Men in Black Suit Up…Again

Often franchises sputter and die, especially when a long period of times elapses. Case in point: Indian Jones and the Kingdom of the Crystal Skull. But several franchises continue to bring in and excite viewers each time.  Men in Black III had a prickly production process, but it opened in first place opening weekend knocking The Avengers out of the top spot. While the total gross, isn’t quite yet enough to pay for the film, it was a much better movie than many anticipated.

Some of the best elements from the franchise are featured in this foray. Agent J is back wise cracking his way through fights with aliens. Danny Elfman’s bewitching score adds the perfect atmosphere. K is more sullen than ever. The variety in alien design is fresh and fun. And, as usual, several celebrities are outed as aliens (of course Lady Gaga is an alien!).

In this particular outing, Agent J has become obsessed with K’s sullenness which has grown more ever present with the death of Z. His desire to learn how K has become the man he is today is cut short by the breakout of a violent alien that K had captured. Boris the Animal decides to rectify the situation by traveling back in time to kill K before the agent can capture Boris and take off his arm. With J being the only person who remembers K, he travels back time to take down Boris the animal. There he meets the young version of K, and J gets insight into K’s past.

The time travel aspect lends a humor and freshness to the jokes and designs. Everything from the technology, to the clothing, to the aliens is designed in the ‘60s area without being garish. A look back at the ancient equipment, especially the nueralizer, proved for good humor as well as unique challenges for J. This different world helps keep the franchise from recycling too much old material.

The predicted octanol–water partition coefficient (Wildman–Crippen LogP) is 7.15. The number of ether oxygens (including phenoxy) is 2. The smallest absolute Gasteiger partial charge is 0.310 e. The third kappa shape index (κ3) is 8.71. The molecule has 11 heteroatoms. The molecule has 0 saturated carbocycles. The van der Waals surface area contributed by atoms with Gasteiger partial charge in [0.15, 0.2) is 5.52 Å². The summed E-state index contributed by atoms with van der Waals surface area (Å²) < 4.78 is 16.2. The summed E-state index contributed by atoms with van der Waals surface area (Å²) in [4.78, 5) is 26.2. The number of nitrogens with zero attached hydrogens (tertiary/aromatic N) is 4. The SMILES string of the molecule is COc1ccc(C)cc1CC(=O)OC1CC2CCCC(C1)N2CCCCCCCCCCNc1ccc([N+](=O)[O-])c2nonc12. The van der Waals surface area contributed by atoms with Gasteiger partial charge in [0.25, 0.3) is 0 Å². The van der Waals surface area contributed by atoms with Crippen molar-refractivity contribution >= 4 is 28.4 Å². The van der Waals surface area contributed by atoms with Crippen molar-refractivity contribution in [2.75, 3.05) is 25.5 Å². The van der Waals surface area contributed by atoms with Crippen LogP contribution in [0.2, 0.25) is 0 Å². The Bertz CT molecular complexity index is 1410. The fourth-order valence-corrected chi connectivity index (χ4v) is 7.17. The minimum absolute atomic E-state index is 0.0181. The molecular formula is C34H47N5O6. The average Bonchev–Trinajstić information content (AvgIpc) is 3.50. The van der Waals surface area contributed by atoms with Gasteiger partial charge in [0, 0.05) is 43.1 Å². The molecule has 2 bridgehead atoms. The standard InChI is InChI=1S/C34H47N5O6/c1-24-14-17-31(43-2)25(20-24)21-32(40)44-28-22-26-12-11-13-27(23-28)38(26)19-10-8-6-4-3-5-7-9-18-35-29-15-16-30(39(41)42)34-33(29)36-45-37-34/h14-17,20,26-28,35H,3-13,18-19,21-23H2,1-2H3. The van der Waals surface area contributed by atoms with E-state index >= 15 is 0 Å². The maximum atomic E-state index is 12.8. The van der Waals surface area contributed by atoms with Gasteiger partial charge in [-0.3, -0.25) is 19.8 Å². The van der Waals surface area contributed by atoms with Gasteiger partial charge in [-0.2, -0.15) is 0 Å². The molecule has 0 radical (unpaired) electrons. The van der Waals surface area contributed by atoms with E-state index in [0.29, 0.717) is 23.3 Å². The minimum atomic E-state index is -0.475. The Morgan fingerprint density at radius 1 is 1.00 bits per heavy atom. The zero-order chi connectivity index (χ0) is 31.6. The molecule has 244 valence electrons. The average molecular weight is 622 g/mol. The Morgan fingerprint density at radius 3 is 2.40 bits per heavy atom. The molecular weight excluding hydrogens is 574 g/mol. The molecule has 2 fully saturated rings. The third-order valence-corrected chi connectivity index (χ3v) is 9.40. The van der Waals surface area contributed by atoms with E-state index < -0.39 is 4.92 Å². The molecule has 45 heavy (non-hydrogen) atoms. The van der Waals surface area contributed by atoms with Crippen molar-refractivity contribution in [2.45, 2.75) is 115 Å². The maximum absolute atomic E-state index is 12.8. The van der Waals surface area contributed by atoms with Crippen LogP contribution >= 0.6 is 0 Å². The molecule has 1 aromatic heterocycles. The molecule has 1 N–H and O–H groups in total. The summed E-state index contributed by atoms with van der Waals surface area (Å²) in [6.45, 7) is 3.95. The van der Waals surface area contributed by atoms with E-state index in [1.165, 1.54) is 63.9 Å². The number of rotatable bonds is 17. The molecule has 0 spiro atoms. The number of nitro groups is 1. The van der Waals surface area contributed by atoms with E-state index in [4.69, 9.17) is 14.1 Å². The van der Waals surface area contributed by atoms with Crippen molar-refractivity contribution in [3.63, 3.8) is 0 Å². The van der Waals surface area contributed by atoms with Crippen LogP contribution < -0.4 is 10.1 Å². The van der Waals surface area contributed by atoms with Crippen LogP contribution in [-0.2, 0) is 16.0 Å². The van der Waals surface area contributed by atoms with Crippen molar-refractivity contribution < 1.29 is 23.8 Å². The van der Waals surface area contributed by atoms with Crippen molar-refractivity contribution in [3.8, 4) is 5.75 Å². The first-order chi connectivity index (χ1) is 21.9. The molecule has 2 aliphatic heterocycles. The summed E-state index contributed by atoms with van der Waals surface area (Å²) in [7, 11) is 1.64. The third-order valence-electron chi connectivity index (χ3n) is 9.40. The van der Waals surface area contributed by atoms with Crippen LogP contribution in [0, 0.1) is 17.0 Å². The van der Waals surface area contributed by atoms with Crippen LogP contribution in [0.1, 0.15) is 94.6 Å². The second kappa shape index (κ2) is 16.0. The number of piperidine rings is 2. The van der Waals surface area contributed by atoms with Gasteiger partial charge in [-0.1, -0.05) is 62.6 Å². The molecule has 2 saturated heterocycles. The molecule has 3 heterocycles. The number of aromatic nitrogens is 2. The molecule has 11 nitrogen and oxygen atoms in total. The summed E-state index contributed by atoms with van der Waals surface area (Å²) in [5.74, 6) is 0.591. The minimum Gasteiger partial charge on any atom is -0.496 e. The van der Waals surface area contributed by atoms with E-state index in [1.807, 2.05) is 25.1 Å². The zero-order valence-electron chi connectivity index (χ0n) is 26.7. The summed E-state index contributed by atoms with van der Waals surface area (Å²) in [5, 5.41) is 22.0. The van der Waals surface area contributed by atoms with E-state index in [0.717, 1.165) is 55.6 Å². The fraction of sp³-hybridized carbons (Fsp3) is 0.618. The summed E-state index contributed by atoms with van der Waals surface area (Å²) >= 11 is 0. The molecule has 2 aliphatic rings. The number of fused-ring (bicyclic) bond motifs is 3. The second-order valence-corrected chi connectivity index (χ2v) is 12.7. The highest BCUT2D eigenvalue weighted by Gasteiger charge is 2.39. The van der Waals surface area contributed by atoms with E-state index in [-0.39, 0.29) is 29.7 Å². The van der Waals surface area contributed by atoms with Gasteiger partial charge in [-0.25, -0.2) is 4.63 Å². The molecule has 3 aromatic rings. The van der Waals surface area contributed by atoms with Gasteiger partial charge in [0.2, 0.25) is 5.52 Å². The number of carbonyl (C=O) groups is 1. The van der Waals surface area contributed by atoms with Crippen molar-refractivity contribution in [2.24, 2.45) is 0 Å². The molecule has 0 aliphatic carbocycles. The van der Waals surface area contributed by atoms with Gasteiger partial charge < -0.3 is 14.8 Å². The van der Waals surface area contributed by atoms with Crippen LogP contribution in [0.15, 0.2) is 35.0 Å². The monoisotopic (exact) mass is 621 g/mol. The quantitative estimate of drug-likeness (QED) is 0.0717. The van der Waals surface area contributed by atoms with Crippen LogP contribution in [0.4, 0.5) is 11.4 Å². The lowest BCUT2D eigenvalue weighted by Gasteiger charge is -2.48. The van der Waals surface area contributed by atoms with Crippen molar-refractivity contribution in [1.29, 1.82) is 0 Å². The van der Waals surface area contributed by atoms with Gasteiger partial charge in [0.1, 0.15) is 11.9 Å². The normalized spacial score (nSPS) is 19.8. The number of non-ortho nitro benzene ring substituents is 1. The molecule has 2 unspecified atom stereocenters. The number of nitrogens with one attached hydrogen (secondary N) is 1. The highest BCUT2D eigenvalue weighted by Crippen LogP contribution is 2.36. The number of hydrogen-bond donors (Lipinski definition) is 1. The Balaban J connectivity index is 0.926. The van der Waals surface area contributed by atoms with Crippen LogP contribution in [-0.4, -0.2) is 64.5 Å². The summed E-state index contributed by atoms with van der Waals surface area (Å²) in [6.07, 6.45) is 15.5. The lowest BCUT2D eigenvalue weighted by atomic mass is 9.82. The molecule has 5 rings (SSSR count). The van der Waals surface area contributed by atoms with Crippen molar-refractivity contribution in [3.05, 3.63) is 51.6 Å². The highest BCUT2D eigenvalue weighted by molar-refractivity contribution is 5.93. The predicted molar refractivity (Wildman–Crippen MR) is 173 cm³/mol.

Joining Will Smith and Tommy Lee Jones is Josh Brolin as a young K. Brolin captures Jones in a very believable way. In fact his multifaceted version of K is a refreshing aspect to the sully character. Through the story and the acting, the audience is taking through the same journey through K’s past that J does. But K is not the only person whose history is explored. J’s story gets emotional depth that the character has been lacking throughout the franchise.

Like the sequel, this third installment lacked the charm of the first movie.  It’s not that the novelty has worn out per se. But the second movie tried too hard to add more action and this movie tried to out-emotion the previous installments. This subtle change in tone affects the sequels in a profound way leaving audience wanting a little bit more.

The casting is strong though I was quite surprised when I found out that I hadn’t been watching Tim Curry for 106 minutes. Jemaine Clement has down the surly Curry voice and the make-up made recognizing any face impossible. Bill Harder’s guest role was fabulous as guest start Any Warhol, and I would have loved to know a little more about his character. I was also thrown for a curve with Michal Stuhlbarg’s Griffin. I was convinced the prophetic character was played by Alias’ David Weisman. Stuhlbarg’s Griffin has the same quirky sweetness that Weisman’s Marshall had. He was dorky but lovable.

Overall, MIBIII adds depth to the franchise and gives the viewer insight into the characters. This humorous adventure into the world of the Men in Black should delight fans of all ages.

Josh Brolin as a young Agent K with Will Smith’s Agent J